Notice that bank statements refer to an increase (or deposit) in the cash bal-ance as a credit and a decrease (or withdrawal) as a debit This terminologyis the opposite of that used in financial accounting, where debit refers to anincrease in cash and credit refers to a decrease in cash. The reason is thatthe financial accounting records are prepared from a company's perspective,while the bank statement is prepared from a bank's perspective. When a com -pany makes a deposit, the bank's liability to the company (a credit account)increases. When a company withdraws cash from its bank account, thebank's liability to the company decreases.

    RECONCILING THE BANK S CASH BALANCECash transactions recorded by a company, but not yet recorded by its bank, includedeposits outstanding and checks outstanding. Deposits outstanding are cashreceipts of the company that have not been added to the bank's record of the com-panys balance. Checks outstanding are checks the company has written that havenot been subtracted from the bank's record of the company's balance. Once thebank receives the deposits outstanding , the bank's records will increase. Similarly,once the bank receives the checks outstanding, the bank's records will decrease}Wealso need to check for and correct any bank errors.

    Comparing the deposits recorded by Starlight (Illustration 4-8) to those reportedon the bank statement (Illustration 4-7) reveals that the deposit of 2,200 onMarch 31 is not reflected in the bank's balance by the end of March. This is adeposit outstanding.

    Comparing the checks written by Starlight to those reported in the bank state-ment shows that the bank received checks 293, 294, and 296 by the end of March.

  • 8/12/2019 Acct 201 - Chapter 4


    CHAPTER 4 Cash and Internal Controls

    This means checks 295 (for $1,200) and 297 (for $900) remain outstanding andare not reflected in the bank's balance. The reconciled bank balance is calculated onthe left side of Illustration 4-9.RECONCILING THE COMPANY S CASH BALANCEWhat are some examples of cash transactions recorded by the bank, but not yetrecorded by the company?/ These would include items such as interest earnedby the company, collections made by the bank on the company s behalf, servicecharges, and charges for NSF checks-checks drawn on nonsufficient funds orbad checks from customers\Jn addition, we adjust the company s balance for anycompany errors.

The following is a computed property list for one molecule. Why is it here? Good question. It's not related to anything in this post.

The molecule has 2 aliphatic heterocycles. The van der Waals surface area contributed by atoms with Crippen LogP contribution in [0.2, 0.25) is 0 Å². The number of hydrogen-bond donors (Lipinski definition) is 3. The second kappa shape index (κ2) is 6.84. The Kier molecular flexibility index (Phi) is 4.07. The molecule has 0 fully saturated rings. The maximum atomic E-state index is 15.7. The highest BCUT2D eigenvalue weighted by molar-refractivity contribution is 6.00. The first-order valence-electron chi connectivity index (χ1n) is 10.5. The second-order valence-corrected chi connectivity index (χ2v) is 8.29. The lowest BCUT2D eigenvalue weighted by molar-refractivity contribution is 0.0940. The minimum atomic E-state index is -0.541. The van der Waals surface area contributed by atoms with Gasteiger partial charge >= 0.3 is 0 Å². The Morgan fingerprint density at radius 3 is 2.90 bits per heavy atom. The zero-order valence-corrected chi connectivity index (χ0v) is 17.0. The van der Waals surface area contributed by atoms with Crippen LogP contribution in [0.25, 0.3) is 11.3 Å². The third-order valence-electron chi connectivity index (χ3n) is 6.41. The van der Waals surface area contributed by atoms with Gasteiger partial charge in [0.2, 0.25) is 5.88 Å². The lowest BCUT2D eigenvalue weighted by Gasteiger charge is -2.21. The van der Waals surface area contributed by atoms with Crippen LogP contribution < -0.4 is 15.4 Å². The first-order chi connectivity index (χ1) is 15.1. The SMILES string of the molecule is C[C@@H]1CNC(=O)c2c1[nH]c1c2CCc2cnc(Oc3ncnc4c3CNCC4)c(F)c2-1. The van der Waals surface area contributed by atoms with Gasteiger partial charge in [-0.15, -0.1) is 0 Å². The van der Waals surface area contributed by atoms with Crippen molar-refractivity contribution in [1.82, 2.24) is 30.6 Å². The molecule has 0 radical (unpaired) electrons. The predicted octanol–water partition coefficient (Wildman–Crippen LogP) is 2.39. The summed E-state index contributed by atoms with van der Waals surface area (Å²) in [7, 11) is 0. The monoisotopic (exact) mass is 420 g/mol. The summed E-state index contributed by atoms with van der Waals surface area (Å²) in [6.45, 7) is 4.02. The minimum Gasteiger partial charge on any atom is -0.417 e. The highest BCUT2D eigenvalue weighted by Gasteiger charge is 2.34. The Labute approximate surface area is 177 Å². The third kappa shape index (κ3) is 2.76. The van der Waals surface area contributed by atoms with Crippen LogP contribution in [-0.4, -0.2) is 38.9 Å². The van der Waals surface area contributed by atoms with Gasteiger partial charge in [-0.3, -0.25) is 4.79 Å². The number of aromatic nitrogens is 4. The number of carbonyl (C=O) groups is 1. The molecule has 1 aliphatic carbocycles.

Six cash transactions recorded by First Bank (Illustration 4-7) are not reportedin Starlight's cash records (Illustration 4-8) by the end of March:1 Note collected by First Bank on Starlight's behalf ($3,000), which includesinterest of $200.2 Interest earned by Starlight on its bank account ($20).


    3 Electronic funds transfer related to the payment of advertising ($400). Timing differences4 NSF check ($750).5 Debit card purchase of office equipment by employee ($200).6 Service charge ($50).

    COMMON MISTAKEStudents sometimes mistake an NSF check as a bad check written y thecompany instead of to the company. When an NSF check occurs, the company must adjust its balance of cash downward to reverse the increase incash it recorded at the time it received the check from the customer, becausethe customer did not have enough funds to cover the check.

    In addition to the amounts related to timing differences, we need to address oneother reconciling item. Comparing Starlight's record of checks written to those inthe bank statement reveals an error by Starlight. Check 294 for rent was written Company errorfor $2,900, but Starlight's accountant recorded it incorrectly as $2,600. First Bankprocessed the check for the correct amount of $2,900. This means Starlight needsto reduce its cash balance by an additional $300 for rent expense. The reconciledcompany balance is calculated on the right side of Illustration 4-9.

    Bank s ash BalanceBefore reconciliatio nDeposits outstanding:

    3/31 = $2,200Checks outstanding:

    295 = $1,200297 = $ 900

    After reconciliation

    STARLIGHT DRIVE-INBank Reconciliation

    March 31 2010

    $4, 100+2,200

    - 2,100


    o ash BalanceBefore reconciliationNote received

    Interest earned from noteInterest earned from bankEFT for advertisingNSF checkDebit card for office equip.Service chargeCorrected rent expense error

    After reconciliation

    $2,880+ 2,800+ 200

    20- 400750200



    ILLUSTRATION 4 9Reconciling the BankStatement

  • 8/12/2019 Acct 201 - Chapter 4



    ILLUSTRATION 4-10Entries to Adjustthe Company's CashBalance


    CH PTER 4 Cash and Internal Controls

    f the bank ~ e r e aware of all deposits made and all checks written by the company, the bank's balance for cash would be $4,iOO. Similarly, once the companyadjusts its balance for information revealed in the bank statement, its cash balanceis 4,200. The fact that the two balances match provides some indication that cashis not being mishandled by employees.( sa final step in th